Now all the kits are available in the Singapore shop! New links updated.

Watermelon Pram Fruit Salad

For Samantha’s birthday I decided to make a fruit salad in a watermelon pram (I had previously seen a picture of this in 9GAG). It’s quite simple to make, and will invariably impress the guests.

Items needed:

  • Fruits – I used a watermelon, honeydew, grapes (green and red), kiwi fruits, cherries and an orange. You can use any fruit, but you will need the watermelon to make the pram.
  • Melon baller (you know, that tool used to make small watermelon balls)
  • Toothpicks
  • Knife (I started off with a cleaver but quickly downgraded to a kitchen knife – it gave me more dexterity)
  • A pacifier/dummy for decoration

watermelon pram

First, make sure the external surface of the watermelon is clean (we don’t want any guests to get diarrhoea).

The next step is probably the most tricky part, as you will have to cut out a quarter from the watermelon. You can use a marker pen to make a few markings on the watermelon, to guide your knife, but I find that almost impossible to follow due to the contour of the watermelon. Only the skin of the watermelon needs to be incised into, as you can simply tear the inner red flesh apart once you have dealt with the thick external green layer.

watermelon pram 2

Next you will need to scrape out all the watermelon flesh. I used the melon baller to make a few balls fist before scraping the watermelon cleanly (We used the extra melon to make melon juice).

watermelon pram 3

The rest is easy – just fill up the watermelon with fruits of your choice! I added an orange as a baby’s head and stuck in  raisins for eyes and a pacifier. For the pram wheels, I cut a slice of kiwi fruit and stuck it to the side of the watermelon with a toothpick. The outer end of the toothpick was covered with half a grape. Ta-dah! It is done~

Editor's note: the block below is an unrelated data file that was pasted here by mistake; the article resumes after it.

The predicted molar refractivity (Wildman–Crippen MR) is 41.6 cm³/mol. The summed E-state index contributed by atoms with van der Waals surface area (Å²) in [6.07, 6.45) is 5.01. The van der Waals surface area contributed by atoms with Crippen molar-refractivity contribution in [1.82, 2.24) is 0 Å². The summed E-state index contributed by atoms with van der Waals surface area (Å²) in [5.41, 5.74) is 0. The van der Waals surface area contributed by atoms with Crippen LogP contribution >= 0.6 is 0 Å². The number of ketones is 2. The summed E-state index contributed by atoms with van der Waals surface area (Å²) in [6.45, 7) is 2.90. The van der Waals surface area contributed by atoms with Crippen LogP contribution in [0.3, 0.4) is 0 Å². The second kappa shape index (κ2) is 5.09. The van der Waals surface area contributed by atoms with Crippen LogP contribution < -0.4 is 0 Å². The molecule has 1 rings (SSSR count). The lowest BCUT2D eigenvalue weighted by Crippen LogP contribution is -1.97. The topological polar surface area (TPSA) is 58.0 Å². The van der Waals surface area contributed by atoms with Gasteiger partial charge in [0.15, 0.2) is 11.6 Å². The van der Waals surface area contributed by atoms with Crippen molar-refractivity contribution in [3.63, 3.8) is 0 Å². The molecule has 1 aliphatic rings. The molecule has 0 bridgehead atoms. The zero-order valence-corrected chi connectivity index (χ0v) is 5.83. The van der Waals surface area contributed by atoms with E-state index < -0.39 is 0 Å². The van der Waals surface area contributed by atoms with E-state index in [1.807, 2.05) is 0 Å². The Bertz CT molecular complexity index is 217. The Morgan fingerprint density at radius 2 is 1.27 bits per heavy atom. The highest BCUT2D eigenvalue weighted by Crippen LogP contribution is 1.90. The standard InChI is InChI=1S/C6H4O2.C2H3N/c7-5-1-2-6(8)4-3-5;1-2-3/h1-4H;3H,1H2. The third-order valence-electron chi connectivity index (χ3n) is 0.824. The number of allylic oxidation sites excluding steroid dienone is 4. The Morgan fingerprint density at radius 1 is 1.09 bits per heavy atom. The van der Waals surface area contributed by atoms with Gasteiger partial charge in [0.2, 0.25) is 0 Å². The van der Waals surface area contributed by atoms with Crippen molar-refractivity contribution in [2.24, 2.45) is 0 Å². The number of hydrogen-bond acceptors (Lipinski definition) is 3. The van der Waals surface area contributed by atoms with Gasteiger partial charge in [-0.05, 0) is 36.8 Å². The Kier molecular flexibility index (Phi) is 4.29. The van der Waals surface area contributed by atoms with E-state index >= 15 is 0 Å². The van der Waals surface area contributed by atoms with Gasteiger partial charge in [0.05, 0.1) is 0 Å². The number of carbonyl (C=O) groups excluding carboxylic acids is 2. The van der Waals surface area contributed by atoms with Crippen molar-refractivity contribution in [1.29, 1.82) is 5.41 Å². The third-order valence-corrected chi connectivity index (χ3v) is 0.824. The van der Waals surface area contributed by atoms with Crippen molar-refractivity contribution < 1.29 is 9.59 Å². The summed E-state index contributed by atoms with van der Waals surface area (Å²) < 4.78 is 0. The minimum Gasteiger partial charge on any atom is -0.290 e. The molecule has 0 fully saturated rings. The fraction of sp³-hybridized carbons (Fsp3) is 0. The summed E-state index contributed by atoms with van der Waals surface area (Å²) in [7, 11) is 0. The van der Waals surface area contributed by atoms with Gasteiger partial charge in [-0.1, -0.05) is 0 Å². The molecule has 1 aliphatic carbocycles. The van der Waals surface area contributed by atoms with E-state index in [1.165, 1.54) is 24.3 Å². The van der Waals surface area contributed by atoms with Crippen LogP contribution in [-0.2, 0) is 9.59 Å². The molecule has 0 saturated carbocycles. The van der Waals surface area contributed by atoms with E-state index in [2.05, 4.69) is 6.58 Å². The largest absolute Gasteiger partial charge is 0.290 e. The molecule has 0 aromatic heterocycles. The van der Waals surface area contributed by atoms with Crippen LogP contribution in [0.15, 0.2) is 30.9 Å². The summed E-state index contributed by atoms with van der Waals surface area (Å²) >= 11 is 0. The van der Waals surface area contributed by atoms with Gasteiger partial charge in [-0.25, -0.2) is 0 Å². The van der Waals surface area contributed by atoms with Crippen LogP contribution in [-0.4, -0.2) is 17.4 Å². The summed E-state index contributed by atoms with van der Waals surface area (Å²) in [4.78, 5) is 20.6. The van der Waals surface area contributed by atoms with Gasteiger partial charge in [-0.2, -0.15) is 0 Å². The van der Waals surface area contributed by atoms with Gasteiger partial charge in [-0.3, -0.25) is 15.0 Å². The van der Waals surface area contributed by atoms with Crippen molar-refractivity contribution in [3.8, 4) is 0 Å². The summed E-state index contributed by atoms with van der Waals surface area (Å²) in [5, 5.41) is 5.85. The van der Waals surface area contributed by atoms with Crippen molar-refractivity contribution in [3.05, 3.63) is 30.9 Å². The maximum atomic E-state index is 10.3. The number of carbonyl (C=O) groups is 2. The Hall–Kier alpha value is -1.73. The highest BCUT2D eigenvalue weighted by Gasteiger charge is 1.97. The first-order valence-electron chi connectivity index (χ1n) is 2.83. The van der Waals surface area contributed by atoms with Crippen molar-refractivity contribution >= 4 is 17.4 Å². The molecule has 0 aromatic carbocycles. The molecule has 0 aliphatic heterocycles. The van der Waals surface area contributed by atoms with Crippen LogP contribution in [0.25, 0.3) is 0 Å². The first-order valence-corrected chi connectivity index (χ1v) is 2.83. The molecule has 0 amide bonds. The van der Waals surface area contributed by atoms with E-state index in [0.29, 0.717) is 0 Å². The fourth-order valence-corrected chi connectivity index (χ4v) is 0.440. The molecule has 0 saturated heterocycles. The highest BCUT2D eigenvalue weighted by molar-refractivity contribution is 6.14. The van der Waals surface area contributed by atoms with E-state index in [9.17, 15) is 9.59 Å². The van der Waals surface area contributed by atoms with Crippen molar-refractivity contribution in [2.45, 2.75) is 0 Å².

watermelon pram 5

watermelon pram 4

watermelon pram 6

Total time taken: 1 and a half hours (one person).

Felt Alphabets

I decided to spend the weekend making felt alphabets to decorate the living room – it wasn’t as hard as I thought it would be!


I bought felt from Daiso at $2 per pack of 5 – total $12 for 30 pieces. The felt measured 18 x 18cm.  Then, using printed outlines of alphabets as stencils, I drew the letters onto the felt and cut out the alphabets.


Here’s my completed product! I stuck these felt letters onto the window and cupboards around the living room.



Samantha enjoys going up to the alphabets and touching them. I use these for tactile stimulation now. When she gets older, I intend to use them to teach her how to read and write the alphabets (by tracing the felt letters).

Here are some other websites for more (technically challenging) alphabet felt and related projects!

  1. Stuffed felt alphabets
  2. Wool alphabets
  3. Making a felt board (I will get down to this one day)
  4. Magnetic felt alphabets